In the end it was quite simple: The rigid floor had to be replaced only by a telescopic pole. The tension struts got joints that gained stability through leverage. To this day, this is the basic principle of a screen that was invented almost 90 years ago in Berlin, and celebrated under the name Knirps world success.
The Berlin-based Hans Haupt, Bergessor retired, was the man with the idea, and like so many before him, he too was driven by personal suffering. Haupt, handicapped by a war injury and therefore reliant on a walking stick, was annoyed in rainy weather about having to go out with his walking stick and also with a usual umbrella out of the house.
So Haupt constructed a collapsible umbrella model – a telescopic pocket umbrella he patented on April 26, 1930 at the Reich Patent Office in Berlin under the name “Knirps”.
Production in Solingen
The start, however, was tough and tedious. Not only that, four and a half years passed until the patent was granted in November 1934. In Berlin nobody was interested in the main invention. In the umbrella industry, it was rejected almost exclusively as “non-marketable”. Fritz Bremshey, however, entrepreneur from Solingen, recognized the great potential in the small tots. In 1932, he launched the first ready-made ladies’ totes and launched serial production.
In the same year, Haupt and Bremshey set up the Knirps consortium to market their pocket umbrella. They supplied umbrella manufacturers with collapsible racks, each of which had its own fabric. 12.50 Reichsmark cost the middle of the 1930s, a ladies-tot. A model for men came in 1938 on the market.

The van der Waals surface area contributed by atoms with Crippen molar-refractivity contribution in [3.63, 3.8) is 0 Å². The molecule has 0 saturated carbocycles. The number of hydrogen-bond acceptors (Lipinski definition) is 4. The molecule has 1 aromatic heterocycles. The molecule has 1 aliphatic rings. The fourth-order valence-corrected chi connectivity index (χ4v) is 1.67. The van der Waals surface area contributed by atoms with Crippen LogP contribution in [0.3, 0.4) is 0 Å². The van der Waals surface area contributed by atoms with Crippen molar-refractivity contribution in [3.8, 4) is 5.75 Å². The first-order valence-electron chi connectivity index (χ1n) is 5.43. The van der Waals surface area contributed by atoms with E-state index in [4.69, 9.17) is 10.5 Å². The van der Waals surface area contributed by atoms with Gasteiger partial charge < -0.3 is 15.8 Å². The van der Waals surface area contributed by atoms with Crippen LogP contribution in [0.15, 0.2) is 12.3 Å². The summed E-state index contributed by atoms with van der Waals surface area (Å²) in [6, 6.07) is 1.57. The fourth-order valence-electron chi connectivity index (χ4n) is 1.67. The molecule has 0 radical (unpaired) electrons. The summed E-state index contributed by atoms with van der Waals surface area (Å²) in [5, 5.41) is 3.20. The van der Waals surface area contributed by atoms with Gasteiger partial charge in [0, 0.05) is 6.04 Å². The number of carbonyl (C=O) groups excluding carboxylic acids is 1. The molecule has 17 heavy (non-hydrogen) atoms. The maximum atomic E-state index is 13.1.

The company prospered until it slipped in 1982 under pressure from the Far East.
A good 20 years later, the trademark rights went to an Austrian-Swiss company, which continues to develop the tot and still produce it under license worldwide.
Roots of fax machine and scanner are in Berlin
With the experience that a Berlin invention was ignored at home, Haupt was not alone. The most well-known example is the computer that Konrad Zuse developed in his workshop in Kreuzberg’s Methfesselstrae in 1941, which later helped IBM become world famous. The first tape recorder was brought to series production in the Berlin AEG test laboratory.
But the roots of fax machine and scanner are also in Berlin. Technician Rudolf Hell, who ran his own company in Dahlem in the 1930s, had patents on both. Even the hybrid drive was first shown in 1989 by Audi and Bosch at the Berlin Motor Show AAA. It stayed that way though.